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Google Move Mirror: An AI experiment that tags your dance moves with pictures on the internet

Move Mirror will match the closest match to each of your poses and will line these images next to your own as you move around, in real-time, which are strung together like a flipbook. The result, you ask? A video that plays different people imitating you while you pose in front of your camera.

Google has launched an AI experiment for you to goof around with. Move Mirror as Google calls it, will be able to track your movements while you’re dancing in front of the webcam and match your poses with hundreds and thousands of pictures on the web. Google says it’ll be using over 80,000 images of people doing various actions like cooking, skiing and clip them adjacent to the real-time video of the person striking the poses.

All you need to do is grant GoogleMove Mirror access to your webcam and start posing around, let Google match you up with their bunch of pictures and save the result as GIF. The experiment employs a machine learning model called Potent which detects the poses of a human subject by analysing the position of the parts of the human body and thus track their movement.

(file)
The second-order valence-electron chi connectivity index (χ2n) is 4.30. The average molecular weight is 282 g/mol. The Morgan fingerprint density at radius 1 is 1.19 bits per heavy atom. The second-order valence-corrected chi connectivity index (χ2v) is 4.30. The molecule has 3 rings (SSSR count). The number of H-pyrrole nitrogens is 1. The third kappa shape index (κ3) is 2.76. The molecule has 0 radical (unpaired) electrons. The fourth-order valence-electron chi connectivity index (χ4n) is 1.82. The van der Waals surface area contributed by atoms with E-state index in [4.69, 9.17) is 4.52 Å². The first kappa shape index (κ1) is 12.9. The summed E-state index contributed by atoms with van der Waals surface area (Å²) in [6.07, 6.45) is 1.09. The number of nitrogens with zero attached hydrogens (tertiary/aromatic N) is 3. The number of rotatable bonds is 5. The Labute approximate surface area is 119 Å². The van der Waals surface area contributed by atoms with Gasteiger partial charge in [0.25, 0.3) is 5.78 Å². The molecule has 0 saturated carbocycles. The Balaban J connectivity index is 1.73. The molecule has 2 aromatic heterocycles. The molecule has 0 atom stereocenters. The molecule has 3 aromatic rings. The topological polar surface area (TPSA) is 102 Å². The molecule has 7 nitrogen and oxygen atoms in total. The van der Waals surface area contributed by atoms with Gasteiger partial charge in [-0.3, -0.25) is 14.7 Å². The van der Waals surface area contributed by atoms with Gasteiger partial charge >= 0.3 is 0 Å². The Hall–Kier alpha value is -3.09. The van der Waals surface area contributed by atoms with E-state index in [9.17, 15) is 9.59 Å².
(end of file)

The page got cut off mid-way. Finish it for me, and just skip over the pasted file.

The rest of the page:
Once tracked, Move Mirror will match the closest match to each of your poses and will line these images next to your own as you move around, in real-time, which are strung together like a flipbook. The result, you ask? A video that plays different people imitating you while you pose in front of your camera. You can also make a gif and share it with your friends online.

While the experiment is created for fun, Move Mirror shows how advanced machine learning techniques will soon be able to understand and extract data from a webcam or a smartphone camera and detect your poses. Move Mirror can be used in various fields like teaching yoga or while learning various types of dances. All of this possible without any privacy converts and no third party client will be able to extract data off your smartphone camera or the webcam.

Creative Technologist at Google Creative Lab, Irene Alvarado said “With Move Mirror, we’re showing how computer vision techniques like pose estimation can be available to anyone with a computer and a webcam. We also wanted to make machine learning more accessible to coders and makers by bringing pose estimation into the browser—hopefully inspiring them to experiment with this technology.”

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